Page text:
October 2013

SportsTurf provides current, practical and technical content on issues relevant to sports turf managers, including facilities managers. Most readers are athletic field managers from the professional level through parks and recreation, universities.

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Page 27 of 48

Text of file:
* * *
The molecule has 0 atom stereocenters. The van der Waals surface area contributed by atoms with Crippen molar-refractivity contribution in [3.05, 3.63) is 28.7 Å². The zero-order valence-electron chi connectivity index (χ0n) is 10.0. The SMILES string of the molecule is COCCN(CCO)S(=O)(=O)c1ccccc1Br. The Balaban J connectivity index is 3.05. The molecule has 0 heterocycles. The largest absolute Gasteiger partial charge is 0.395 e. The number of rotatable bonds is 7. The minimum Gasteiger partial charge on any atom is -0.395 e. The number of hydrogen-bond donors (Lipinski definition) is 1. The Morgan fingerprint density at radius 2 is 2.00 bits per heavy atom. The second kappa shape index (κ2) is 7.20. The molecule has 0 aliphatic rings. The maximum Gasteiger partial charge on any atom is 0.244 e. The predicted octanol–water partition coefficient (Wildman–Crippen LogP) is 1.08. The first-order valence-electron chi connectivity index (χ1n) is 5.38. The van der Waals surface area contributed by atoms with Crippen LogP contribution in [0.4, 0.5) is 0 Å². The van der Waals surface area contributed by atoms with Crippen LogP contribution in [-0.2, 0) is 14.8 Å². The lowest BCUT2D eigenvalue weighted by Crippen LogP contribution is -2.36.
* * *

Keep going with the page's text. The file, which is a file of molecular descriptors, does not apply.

Facility&Operations | By David Schwandt REALITY TURF: one veteran's take on safety I remember sitting in Dr. Ching-Way sun's WooD teCh lab in front of a pile of wood blocks. The task was to learn how to identify them, along with 100 more yet to come. I probably looked like a monkey working on a trig problem. Then Professor Steinhielb walked in; no sweater vest and polished shoes and khaki's for "the Hammer." It was flannel, jeans and logging boots. He picked up my utility knife and with the second effort he had a piece whittled off. He took a sniff, then bit the block of wood. Handed me the block and said it "smelled like oat straw, tasted like the oats when the horse got done and don't cut [. . .] either. Must be chestnut." To this day I can pick out chestnut furniture across a room. His language was simple and direct and extremely effective communication. Good communication is important for workplace safety, especially when giving di- 28 SportsTurf | October 2013 rections for safe operation of a piece of equipment, a phone call to emergency services, or simple day to day things. The key to communication is giving information to your target audience in a manner they will understand and (hopefully) retain. A good start would be to rehearse making an emergency call so that emergency services will learn the who, what, where, when, and other pieces of important data from your facility. Make a practice call to IF THERE IS WATER NEARBY, be aware. This is a poisonous cottonmouth! your services and ask them what they will need from you in an emergency. Safety is a pretty nebulous term that means different things to different people. Here are some of the oddball situations I've encountered; these things either did happen or easily could have; I had never thought of any of them though until they happened. HOW FAST DOES A PADLOCK FLY? We all pretty much know how far and fast a baseball will travel. But what about a padlock from an equipment bag lying on The American Red Cross and the American Heart Association These two organizations are great resources for information on emergency situations. The Red Cross offers classes in first aid and water safety. The Heart Association is good for the CPR and AED. Does your facility have one? Do your fellow employees know how to use it on you? If you have never taken a first aid course or CPR course you should. There is no end to the uses that arise in every day living that come up both at work and home. The water safety courses will give you ideas on how to prevent accidents. You will take away a new sense of awareness. Safety should be grown and nurtured into your everyday life. It should become part of your work culture.

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